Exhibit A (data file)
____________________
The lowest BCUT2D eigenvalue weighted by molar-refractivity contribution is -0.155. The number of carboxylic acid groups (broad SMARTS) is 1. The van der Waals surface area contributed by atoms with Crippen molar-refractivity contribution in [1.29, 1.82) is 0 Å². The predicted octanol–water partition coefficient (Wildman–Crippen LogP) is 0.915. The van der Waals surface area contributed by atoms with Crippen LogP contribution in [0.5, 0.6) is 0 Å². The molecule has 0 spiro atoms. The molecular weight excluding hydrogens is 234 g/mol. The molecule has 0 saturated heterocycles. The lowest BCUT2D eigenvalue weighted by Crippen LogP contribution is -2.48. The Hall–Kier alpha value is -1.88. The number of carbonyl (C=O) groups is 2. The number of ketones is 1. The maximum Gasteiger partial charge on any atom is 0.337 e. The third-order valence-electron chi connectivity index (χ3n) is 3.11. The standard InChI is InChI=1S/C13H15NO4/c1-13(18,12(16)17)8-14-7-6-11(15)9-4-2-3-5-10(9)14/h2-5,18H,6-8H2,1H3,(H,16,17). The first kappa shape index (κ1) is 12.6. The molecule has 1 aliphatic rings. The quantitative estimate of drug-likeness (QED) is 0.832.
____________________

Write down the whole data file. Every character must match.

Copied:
The lowest BCUT2D eigenvalue weighted by molar-refractivity contribution is -0.155. The number of carboxylic acid groups (broad SMARTS) is 1. The van der Waals surface area contributed by atoms with Crippen molar-refractivity contribution in [1.29, 1.82) is 0 Å². The predicted octanol–water partition coefficient (Wildman–Crippen LogP) is 0.915. The van der Waals surface area contributed by atoms with Crippen LogP contribution in [0.5, 0.6) is 0 Å². The molecule has 0 spiro atoms. The molecular weight excluding hydrogens is 234 g/mol. The molecule has 0 saturated heterocycles. The lowest BCUT2D eigenvalue weighted by Crippen LogP contribution is -2.48. The Hall–Kier alpha value is -1.88. The number of carbonyl (C=O) groups is 2. The number of ketones is 1. The maximum Gasteiger partial charge on any atom is 0.337 e. The third-order valence-electron chi connectivity index (χ3n) is 3.11. The standard InChI is InChI=1S/C13H15NO4/c1-13(18,12(16)17)8-14-7-6-11(15)9-4-2-3-5-10(9)14/h2-5,18H,6-8H2,1H3,(H,16,17). The first kappa shape index (κ1) is 12.6. The molecule has 1 aliphatic rings. The quantitative estimate of drug-likeness (QED) is 0.832.